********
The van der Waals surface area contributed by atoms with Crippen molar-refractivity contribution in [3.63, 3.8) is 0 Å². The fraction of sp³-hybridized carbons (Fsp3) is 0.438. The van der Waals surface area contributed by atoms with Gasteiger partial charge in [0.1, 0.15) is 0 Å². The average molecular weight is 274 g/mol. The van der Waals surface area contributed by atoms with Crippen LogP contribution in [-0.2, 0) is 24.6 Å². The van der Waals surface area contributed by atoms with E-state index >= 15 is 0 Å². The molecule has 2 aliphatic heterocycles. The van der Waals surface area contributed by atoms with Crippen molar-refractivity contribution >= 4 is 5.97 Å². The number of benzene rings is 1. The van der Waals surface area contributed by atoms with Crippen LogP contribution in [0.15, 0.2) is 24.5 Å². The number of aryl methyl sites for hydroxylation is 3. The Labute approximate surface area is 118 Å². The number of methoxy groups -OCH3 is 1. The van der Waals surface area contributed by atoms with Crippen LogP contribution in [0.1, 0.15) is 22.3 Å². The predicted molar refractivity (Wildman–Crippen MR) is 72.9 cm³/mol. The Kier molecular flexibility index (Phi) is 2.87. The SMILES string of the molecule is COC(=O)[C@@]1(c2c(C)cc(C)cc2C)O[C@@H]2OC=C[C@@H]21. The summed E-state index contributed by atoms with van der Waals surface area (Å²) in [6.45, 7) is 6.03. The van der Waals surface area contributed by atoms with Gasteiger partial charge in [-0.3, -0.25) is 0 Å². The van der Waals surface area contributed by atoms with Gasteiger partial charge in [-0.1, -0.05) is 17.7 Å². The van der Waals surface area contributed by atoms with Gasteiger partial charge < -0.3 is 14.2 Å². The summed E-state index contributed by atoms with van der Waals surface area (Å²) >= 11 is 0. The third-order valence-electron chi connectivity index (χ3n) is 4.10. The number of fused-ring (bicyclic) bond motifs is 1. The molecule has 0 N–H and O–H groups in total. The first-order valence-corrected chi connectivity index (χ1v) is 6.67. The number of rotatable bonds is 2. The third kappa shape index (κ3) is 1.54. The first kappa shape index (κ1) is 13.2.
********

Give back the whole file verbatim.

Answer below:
The van der Waals surface area contributed by atoms with Crippen molar-refractivity contribution in [3.63, 3.8) is 0 Å². The fraction of sp³-hybridized carbons (Fsp3) is 0.438. The van der Waals surface area contributed by atoms with Gasteiger partial charge in [0.1, 0.15) is 0 Å². The average molecular weight is 274 g/mol. The van der Waals surface area contributed by atoms with Crippen LogP contribution in [-0.2, 0) is 24.6 Å². The van der Waals surface area contributed by atoms with E-state index >= 15 is 0 Å². The molecule has 2 aliphatic heterocycles. The van der Waals surface area contributed by atoms with Crippen molar-refractivity contribution >= 4 is 5.97 Å². The number of benzene rings is 1. The van der Waals surface area contributed by atoms with Crippen LogP contribution in [0.15, 0.2) is 24.5 Å². The number of aryl methyl sites for hydroxylation is 3. The Labute approximate surface area is 118 Å². The number of methoxy groups -OCH3 is 1. The van der Waals surface area contributed by atoms with Crippen LogP contribution in [0.1, 0.15) is 22.3 Å². The predicted molar refractivity (Wildman–Crippen MR) is 72.9 cm³/mol. The Kier molecular flexibility index (Phi) is 2.87. The SMILES string of the molecule is COC(=O)[C@@]1(c2c(C)cc(C)cc2C)O[C@@H]2OC=C[C@@H]21. The summed E-state index contributed by atoms with van der Waals surface area (Å²) in [6.45, 7) is 6.03. The van der Waals surface area contributed by atoms with Gasteiger partial charge in [-0.3, -0.25) is 0 Å². The van der Waals surface area contributed by atoms with Gasteiger partial charge in [-0.1, -0.05) is 17.7 Å². The van der Waals surface area contributed by atoms with Gasteiger partial charge < -0.3 is 14.2 Å². The summed E-state index contributed by atoms with van der Waals surface area (Å²) >= 11 is 0. The third-order valence-electron chi connectivity index (χ3n) is 4.10. The number of fused-ring (bicyclic) bond motifs is 1. The molecule has 0 N–H and O–H groups in total. The first-order valence-corrected chi connectivity index (χ1v) is 6.67. The number of rotatable bonds is 2. The third kappa shape index (κ3) is 1.54. The first kappa shape index (κ1) is 13.2.